Sustainable Eating…why should I care??

I know you have heard it before.  “Eat Green,” “Eat in a sustainable manner,” “avoid all meat,” “It’s good for the planet,” and so on.

While every one of those statements is true, it’s important to understand why.

My entire dissertation research was on food security and climate change.  And, while I will not stand on my soapbox in this post about the evils of industrialized countries and how much pollution we emit, I will discuss the closer-to-home issues of water use.

I live in California.  We are in a SEVERE DROUGHT, several years in the making.  Rains have been dismal, snow-pack has been even worse.  While there is flooding in the East and South, that water does not sink into the ground and replenish aquifers or ground water, instead it runs off the land and brings soil with it.

Here, the lack of precipitation has led to an annual sinking of the land in the Central Valley, the breadbasket of our country, where a large share of the food we eat is produced.  The lack of precipitation also puts us at risk for another “Dust Bowl.”  (Read:  Barren land, dusty, really not fun…)

This sinking is a result of farms digging into the ground and draining the aquifers, which take millenia to refill, of water to grow the food, feed the flocks, and otherwise feed our never-ending need for meat, almonds, and other water-intensive foods.

This weblink below, offers information on water-use for a variety of foods.

Over 80% of our water-use in the United States is for growing food; so, changing our eating habits, may in fact, have a dramatic impact on our future food security.

Now, my entire dissertation research was about climate change and food security.  Here is a link where if you are interested, can you review my research:

But, just to offer a few items:

  • Bananas require 90 gallons of water per pound
  • 1 glass of wine ~4-5 ounces requires 25 gallons of water
  • Sugar requires 202 gallons per pound
  • Sheep meat requires ~1200 gallons per pound (to grow the food it eats)
  • Almonds require ~1 gallon PER ALMOND!!!
  • milk requires ~1020 gallons of water per each gallon of milk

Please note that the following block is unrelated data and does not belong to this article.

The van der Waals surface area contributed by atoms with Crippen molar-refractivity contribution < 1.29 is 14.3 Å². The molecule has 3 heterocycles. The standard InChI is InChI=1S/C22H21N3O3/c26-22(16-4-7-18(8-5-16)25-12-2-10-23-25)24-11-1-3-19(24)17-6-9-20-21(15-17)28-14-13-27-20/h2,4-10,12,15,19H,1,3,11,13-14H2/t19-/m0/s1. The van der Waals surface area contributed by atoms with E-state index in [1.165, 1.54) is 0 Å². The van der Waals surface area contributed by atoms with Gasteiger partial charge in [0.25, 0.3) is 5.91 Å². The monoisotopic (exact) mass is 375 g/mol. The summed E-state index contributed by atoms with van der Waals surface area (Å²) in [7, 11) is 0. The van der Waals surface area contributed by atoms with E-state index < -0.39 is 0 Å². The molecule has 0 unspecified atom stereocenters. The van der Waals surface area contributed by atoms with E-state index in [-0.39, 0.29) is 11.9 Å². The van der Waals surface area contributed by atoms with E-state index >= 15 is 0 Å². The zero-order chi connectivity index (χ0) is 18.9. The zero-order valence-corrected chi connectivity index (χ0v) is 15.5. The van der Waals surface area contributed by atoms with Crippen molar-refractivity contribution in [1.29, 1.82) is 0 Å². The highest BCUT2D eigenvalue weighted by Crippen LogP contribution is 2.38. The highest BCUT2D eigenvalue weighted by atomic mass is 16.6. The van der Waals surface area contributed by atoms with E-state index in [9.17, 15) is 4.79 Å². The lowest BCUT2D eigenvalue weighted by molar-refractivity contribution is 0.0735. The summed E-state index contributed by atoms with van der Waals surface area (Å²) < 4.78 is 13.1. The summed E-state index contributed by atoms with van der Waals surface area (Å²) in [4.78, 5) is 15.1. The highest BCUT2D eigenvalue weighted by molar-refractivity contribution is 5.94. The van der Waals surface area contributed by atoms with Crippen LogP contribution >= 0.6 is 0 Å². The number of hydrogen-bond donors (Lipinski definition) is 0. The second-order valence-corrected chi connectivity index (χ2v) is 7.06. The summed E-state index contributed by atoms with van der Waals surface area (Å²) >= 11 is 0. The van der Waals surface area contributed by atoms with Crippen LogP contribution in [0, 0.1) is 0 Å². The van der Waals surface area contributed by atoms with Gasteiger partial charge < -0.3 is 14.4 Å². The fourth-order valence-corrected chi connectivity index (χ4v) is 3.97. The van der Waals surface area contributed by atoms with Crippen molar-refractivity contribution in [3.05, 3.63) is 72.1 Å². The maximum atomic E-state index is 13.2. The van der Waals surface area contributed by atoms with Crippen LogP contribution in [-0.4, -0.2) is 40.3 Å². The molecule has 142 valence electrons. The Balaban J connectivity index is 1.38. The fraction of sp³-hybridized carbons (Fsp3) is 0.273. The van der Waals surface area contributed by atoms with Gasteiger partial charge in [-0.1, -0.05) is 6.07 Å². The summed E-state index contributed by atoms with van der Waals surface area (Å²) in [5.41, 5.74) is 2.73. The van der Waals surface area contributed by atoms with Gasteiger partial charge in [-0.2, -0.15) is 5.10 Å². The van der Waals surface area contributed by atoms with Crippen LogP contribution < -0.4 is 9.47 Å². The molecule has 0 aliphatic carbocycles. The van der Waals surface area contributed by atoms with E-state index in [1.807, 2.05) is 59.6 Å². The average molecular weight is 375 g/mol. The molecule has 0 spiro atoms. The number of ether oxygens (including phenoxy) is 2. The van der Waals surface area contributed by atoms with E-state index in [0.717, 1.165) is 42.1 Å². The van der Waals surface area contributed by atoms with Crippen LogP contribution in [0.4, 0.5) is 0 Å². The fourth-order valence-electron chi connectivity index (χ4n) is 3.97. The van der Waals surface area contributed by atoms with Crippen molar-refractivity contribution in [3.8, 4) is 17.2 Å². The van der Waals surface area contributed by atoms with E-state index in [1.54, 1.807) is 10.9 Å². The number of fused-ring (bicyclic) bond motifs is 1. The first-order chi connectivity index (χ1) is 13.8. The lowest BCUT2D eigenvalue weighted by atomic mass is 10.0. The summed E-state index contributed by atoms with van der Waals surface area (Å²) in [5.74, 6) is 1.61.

• while not food, 1 pound of leather requires ~2,000 gallons of water
  • 1 egg requires ~50 gallons of water
  • chocolate requires ~2,000 gallons per pound.
  • finally, not to bore you, chicken requires ~491 gallons per pound.
  • and the list goes on, and on, and on…

So, why is this important?

The more almonds, meat, and other super water-intensive foods we eat, (including apparently chocolate), the higher our water foot print.  Similarly, the more of these foods we eat (especially meat), the more methane is created and spewed into our atmosphere, in fact, animals create as much carbon as all the driving around the globe in 1 year.

However, that is a different article.

So, why should we care?

While it is probably raining SOMEWHERE around the globe at every moment of every day, the HUGE majority of the globe’s water is unusable, for drinking or for growing food.

The oceans make up the vast majority of water (salty unpalatable, unsafe water), somewhere around 99% of all the world’s water.  The other 1% of pure potable water is primarily tied up in (melting) glaciers around the world, either in the arctic, antarctic, or greenland ice-sheets, or in undergound aquifers that are being sucked dry as we speak.  All the other drinkable, farmable, usable water, found in streams, rivers, and lakes, makes up probably less than 1/4 of 1% of the world’s water.

Thus, what we eat, can make a difference in the world’s water.  It is significantly more efficient to eat a plant-based diet, than it is to eat a characteristically typical American/Western diet.

This is crucial because, when we run out of usable water, and we are quickly doing that, we will be limited, and possibly even unable to grow sufficient (if any) food to feed ourselves.

Yes, this is a climate issue, this is a social justice issue, and this is a food-security issue.

If we westerners continue on the path we are going, not only will we continue our cycle of chronic disease (diabetes, obesity, cardiovascular disease), but we will also hasten our risk of food-insecurity; seemingly opposing issues, and yet, not really.

I encourage you to eat much less meat, and if you do eat meat, eat sustainably-grown meat, meat that is pasture fed, meat that is humanely treated, because these usually go hand-in-hand.  Pasture-fed meat typically require less water and typically create less methane.  If you do eat fish, make sure they not over-fished or that are line-pole caught.  You can get more information at Monterey Bay Aquarium:

If we all reduced our consumption of high-water foods, we would do “good” by our water resources, and our planet in general.  So, please consider how you eat…so that our next generation, my son, your kids, and grandkids, can live on a survivable, sustainable, livable planet.

And remember…for more information on how to feed those children and grandchildren, see my E-Book on amazon!

“The Perfect Baby Diet”


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